to the question: ‘Do you have a pager?’ the figure was 2 per cent among
MTV aficionados and zero among non-watchers. This compares with a
statistical penetration of 0.2 per cent.
Crucially, although Motorola has been recast as a hip youth product, the
brand is still valued by its business-user clients.
Bartle Bogle Hegarty
When Bartle Bogle Hegarty scooped the Polaroid international account
from BDDP in November last year, it knew it faced a challenge. The
product had a poor image and was fast losing its relevance to people’s
Polaroid admitted it had strayed off course in its product positioning
and was eager to turn the situation around. Tim Palmer, marketing
director of Polaroid, says: ‘We did some research with BDDP that
suggested we needed to return to our roots and go for more of a fun,
social positioning, rather than the business and practical aspects we
had been pushing for eight years.’
BBH’s board account director, Cindy Gallop, is more blunt: ‘Polaroid was
seen as a fuddy-duddy, 70s product that wasn’t very relevant any more.
It was also failing to motivate people.’
There were other problems as well, such as doubts about picture quality
and the high cost of the film. They represented rational reasons for not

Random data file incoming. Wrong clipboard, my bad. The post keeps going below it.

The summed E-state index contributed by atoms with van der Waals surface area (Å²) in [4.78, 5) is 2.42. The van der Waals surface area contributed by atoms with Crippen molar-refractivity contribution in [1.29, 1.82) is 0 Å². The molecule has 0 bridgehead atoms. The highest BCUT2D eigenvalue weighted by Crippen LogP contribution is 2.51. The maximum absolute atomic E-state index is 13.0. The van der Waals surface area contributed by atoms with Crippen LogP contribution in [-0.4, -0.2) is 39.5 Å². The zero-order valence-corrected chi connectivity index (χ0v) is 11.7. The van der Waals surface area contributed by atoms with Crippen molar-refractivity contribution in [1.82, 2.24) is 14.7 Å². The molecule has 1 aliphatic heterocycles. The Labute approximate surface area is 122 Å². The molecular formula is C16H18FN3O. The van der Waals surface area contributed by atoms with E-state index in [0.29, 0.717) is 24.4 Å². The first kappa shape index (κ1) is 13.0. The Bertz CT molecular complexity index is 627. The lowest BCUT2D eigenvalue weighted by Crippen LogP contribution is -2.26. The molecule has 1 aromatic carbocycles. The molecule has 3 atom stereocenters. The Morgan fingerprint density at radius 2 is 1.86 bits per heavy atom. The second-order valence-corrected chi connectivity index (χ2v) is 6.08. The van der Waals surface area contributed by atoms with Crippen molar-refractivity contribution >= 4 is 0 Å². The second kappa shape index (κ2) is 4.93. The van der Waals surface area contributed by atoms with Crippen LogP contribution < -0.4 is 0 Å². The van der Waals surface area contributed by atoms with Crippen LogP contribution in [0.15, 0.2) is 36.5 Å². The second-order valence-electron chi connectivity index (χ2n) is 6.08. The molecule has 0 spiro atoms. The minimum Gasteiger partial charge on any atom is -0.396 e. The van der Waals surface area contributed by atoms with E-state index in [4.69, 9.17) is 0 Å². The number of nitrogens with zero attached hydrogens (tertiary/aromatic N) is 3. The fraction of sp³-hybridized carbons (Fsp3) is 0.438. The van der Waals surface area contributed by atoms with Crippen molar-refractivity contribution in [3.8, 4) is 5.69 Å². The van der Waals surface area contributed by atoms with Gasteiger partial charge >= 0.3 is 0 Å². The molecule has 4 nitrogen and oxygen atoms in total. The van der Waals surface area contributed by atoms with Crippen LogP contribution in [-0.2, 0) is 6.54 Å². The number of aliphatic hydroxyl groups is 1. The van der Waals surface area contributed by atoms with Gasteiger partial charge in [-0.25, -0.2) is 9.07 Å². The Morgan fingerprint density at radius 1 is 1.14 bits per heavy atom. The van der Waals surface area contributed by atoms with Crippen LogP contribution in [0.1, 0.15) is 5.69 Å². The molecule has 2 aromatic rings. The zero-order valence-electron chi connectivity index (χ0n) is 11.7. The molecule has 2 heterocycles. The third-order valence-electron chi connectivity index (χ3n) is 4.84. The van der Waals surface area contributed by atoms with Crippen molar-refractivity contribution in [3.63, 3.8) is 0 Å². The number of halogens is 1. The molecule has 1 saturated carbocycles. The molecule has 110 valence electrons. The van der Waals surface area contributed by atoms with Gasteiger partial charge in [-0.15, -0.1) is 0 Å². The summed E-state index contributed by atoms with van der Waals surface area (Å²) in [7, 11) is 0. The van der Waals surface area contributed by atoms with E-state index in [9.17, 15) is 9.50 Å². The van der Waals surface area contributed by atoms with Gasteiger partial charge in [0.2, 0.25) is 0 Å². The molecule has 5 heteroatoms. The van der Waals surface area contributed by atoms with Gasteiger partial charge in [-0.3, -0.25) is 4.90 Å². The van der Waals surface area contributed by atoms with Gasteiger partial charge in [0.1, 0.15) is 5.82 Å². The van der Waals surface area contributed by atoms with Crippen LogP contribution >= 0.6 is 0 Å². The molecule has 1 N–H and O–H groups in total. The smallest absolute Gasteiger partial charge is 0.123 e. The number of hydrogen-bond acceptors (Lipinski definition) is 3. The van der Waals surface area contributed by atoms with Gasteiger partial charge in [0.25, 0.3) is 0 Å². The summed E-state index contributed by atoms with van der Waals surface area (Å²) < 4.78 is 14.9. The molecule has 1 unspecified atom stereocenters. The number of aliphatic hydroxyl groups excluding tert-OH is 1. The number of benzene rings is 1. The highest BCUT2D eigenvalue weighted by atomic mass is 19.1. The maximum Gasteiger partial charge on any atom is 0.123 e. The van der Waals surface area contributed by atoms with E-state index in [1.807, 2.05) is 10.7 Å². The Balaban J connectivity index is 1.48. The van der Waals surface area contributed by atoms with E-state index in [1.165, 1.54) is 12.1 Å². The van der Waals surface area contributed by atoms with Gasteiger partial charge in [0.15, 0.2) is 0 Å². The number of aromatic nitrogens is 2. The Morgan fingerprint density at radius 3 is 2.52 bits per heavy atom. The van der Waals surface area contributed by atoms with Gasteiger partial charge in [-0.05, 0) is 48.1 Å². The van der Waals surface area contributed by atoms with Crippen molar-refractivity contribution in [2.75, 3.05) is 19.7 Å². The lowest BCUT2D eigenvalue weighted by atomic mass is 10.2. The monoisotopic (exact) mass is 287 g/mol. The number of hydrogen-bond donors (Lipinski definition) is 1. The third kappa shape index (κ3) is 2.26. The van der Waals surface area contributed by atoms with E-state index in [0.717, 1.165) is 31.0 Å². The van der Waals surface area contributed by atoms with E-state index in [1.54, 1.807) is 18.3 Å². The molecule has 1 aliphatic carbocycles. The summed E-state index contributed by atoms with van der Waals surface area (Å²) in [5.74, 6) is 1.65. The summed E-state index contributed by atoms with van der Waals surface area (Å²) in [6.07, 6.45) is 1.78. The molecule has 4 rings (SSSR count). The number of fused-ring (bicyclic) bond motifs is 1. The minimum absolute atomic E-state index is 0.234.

using the product.
BBH felt sure it could make Polaroid aspirational again. Its solution
was to position the brand as ‘the camera that isn’t a camera’, and
beyond what is seen as a camera’s traditional function.
Gallop explains: ‘We said, Polaroid doesn’t operate as a camera, and its
rivals are not Kodak or Agfa. Polaroid is a social lubricant that comes
into its own in social settings, so its real competitors are things like
alcohol, karaoke and fancy dress.’
BBH also established that when someone pulled out a Polaroid in front of
their friends, they inevitably did something wacky such as pull a silly
face. Moreover, people were still embarrassed to be seen with one in
By emphasising the instantaneous, fun aspect of Polaroid cameras, BBH
was able to generate a host of positive implications. However, the
agency first had to overcome the negative connotations associated with
the brand. ‘We had to make people aware that Polaroid could fulfil a
role in their lives. We also had to make the product credible and
stylish again,’ Gallop says.
Before BBH’s appointment, the client ran a functional print campaign
throughout Europe. The incoming agency decided to pitch Polaroid at a
younger audience and advised the client to use MTV to reach it. The
resulting campaign focused on two elements: the instant fun aspect and
living life to the full, both of which were captured in the strapline,
‘Polaroid - live for the moment’.
BBH produced two umbrella ads, ‘rock star’, set at a rock concert, and
‘cure all’, which were both highly visual, non-dialogue executions. In
addition, ten-second promotional spots were placed in the brand’s local
markets: Germany, France, Switzerland, Hungary and Russia. And to
complement the pan-European work, Polaroid sponsored MTV’s fashion
programme, the Pulse.
Palmer admits that the budget wasn’t large enough to achieve a huge
impact everywhere, even though Polaroid was able to save on production
costs by using MTV.
So far, it looks like money well spent. ‘We did pre- and post-testing